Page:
Band Of Skulls – 'Himalayan' album review

Watch your backs, Arctics – the Southampton trio pull off a punchy, confident rock sound on album three

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Time Out Ratings :

<strong>Rating: </strong>4/5


If Britain did rock band-themed New Year celebrations, 2013 would obviously have been the Year of Arctic Monkeys. 2014 could be the Year of Band Of Skulls: the Southampton trio's third LP ‘Himalayan’ is their most confident, epic, and ambitious work to date.
 
Ten years of honing their style and touring with the likes of Muse, The Dead Weather and Queens Of The Stone Age have given ‘Himalayan’ a strut that didn’t appear on the band’s previous albums. Practically swinging its hips, the title track bursts in with light, trippy little riffs and subtle vocal harmonies, foreshadowing an album that is both diverse and grounded – not a common combination in contemporary British hard rock.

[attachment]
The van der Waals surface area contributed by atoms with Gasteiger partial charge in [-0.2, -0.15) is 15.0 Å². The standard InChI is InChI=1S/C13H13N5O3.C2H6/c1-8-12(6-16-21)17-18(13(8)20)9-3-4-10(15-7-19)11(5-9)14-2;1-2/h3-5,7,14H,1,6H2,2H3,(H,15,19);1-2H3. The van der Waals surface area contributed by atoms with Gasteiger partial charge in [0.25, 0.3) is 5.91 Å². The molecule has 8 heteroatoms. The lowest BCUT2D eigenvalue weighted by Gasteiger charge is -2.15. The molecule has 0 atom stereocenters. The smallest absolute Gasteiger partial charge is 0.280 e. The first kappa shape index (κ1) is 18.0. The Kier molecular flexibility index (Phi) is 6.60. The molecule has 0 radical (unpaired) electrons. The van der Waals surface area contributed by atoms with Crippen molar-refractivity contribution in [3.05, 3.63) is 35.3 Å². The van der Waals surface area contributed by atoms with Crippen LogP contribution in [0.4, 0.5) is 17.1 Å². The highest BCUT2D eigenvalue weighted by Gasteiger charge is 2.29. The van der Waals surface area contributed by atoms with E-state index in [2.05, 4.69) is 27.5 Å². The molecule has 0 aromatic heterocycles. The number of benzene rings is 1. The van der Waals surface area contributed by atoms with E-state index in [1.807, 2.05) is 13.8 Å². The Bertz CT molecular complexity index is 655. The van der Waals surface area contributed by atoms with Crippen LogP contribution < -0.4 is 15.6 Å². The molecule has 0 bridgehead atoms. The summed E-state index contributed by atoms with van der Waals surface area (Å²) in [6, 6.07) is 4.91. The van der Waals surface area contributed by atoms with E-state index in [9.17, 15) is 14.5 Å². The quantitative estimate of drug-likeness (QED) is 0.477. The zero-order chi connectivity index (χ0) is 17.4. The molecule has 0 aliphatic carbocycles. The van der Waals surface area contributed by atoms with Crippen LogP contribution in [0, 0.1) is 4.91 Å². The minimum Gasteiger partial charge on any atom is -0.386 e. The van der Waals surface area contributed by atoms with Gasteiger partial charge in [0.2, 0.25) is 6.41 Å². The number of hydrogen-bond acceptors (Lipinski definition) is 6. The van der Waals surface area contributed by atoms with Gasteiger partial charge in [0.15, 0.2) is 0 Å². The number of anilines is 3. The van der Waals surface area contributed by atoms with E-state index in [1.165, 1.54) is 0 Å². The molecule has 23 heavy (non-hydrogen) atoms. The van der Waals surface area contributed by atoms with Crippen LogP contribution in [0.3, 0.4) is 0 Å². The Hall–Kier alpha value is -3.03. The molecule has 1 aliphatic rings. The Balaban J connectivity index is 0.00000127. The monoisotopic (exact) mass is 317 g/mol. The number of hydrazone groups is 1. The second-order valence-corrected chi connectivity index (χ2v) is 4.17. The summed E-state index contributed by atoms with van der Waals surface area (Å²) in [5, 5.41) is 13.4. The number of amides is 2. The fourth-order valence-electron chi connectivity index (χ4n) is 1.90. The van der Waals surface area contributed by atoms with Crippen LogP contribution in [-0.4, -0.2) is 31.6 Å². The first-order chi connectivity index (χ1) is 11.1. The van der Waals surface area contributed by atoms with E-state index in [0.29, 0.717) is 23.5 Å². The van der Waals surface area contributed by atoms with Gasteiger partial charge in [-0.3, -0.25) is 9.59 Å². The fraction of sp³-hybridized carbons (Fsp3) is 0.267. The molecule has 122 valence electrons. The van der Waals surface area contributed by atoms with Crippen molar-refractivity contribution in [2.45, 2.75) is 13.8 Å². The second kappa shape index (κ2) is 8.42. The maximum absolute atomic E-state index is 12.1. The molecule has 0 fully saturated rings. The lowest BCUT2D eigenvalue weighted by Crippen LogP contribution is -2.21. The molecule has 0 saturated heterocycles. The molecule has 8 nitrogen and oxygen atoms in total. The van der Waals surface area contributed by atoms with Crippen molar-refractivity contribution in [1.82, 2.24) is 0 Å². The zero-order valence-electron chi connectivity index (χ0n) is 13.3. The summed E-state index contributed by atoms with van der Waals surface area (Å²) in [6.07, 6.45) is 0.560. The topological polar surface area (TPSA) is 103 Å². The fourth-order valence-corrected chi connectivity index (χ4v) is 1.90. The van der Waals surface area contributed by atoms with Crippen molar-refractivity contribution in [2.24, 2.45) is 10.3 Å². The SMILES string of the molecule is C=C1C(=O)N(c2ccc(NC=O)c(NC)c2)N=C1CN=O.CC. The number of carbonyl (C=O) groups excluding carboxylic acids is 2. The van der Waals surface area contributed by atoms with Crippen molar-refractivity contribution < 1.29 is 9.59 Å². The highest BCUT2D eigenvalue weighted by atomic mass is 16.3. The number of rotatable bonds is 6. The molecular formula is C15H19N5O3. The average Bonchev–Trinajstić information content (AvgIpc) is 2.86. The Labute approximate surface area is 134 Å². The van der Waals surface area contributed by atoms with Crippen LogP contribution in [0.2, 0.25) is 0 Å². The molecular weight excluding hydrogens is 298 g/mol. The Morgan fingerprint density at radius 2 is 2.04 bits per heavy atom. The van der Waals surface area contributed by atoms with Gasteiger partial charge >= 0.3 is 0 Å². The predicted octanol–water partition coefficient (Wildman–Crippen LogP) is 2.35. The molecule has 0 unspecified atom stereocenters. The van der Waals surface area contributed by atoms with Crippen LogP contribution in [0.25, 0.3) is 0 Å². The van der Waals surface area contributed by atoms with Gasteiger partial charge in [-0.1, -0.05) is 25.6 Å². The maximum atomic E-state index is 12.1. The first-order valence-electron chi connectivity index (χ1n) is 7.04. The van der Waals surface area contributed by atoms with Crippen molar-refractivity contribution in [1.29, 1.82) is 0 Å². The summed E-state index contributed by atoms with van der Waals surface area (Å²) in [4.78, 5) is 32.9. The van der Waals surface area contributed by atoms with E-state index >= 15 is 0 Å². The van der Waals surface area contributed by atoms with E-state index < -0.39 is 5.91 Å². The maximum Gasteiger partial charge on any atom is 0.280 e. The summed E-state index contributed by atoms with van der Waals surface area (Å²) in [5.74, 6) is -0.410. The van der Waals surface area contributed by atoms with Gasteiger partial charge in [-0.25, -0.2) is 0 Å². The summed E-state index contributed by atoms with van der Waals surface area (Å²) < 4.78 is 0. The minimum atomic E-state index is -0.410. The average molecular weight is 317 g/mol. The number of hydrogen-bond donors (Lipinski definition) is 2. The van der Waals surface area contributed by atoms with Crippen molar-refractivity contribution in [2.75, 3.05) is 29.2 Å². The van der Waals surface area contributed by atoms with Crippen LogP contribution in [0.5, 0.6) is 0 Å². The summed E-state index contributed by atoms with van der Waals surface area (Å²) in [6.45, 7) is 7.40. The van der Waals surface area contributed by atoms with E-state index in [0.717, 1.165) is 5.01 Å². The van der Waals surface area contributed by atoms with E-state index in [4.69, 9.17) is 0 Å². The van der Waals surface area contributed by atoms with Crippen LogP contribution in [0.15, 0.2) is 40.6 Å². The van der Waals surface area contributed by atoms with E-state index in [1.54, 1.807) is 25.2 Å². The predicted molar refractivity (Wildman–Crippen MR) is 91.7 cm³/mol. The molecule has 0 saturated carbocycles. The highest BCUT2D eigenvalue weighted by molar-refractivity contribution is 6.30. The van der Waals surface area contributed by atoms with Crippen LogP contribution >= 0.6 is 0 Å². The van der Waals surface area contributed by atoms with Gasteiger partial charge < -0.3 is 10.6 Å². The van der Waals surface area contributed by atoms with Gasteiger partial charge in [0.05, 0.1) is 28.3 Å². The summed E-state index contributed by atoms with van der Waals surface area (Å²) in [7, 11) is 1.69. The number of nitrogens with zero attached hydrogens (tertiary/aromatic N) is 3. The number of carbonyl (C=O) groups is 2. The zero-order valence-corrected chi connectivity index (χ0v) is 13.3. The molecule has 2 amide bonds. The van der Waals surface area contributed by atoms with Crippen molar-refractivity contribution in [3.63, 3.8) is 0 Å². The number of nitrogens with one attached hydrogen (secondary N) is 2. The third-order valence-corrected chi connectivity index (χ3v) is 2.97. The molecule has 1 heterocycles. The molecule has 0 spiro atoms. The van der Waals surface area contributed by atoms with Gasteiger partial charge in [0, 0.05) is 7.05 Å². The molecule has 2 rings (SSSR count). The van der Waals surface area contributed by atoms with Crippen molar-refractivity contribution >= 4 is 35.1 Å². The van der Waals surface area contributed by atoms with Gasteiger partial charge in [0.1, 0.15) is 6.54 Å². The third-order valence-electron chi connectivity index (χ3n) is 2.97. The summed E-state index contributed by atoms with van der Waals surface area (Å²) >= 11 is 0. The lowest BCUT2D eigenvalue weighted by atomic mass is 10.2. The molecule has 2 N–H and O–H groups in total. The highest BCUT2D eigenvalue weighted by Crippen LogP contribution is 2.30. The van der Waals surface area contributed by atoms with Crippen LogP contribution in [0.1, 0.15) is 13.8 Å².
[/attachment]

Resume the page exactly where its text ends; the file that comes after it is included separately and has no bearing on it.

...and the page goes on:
‘I Feel Like Ten Men, Nine Dead and One Dying’ is all gnarly Deep South blues and hints of menace: place your bets now for a sync on the next series of ‘True Blood’. ‘Cold Sweat’ comes across like a tribute to Nancy Sinatra’s ‘Bang Bang’, with Emma Richardson’s shivery, haunting vocals matched by a spectral instrumental. ‘You Are All That I Am Not’, meanwhile, is sweet enough for the slow dance at prom.
 
It’s clear that these three musicians have worked hard and arrived to a point where they feel bold enough to try and create something that is absolutely their own. Band Of Skulls may not be ripping up the rock ’n’ roll rulebook, but ‘Himalayan’ is a gutsy, assertive mixture that suggests that they’re still more than eager to prove themselves.


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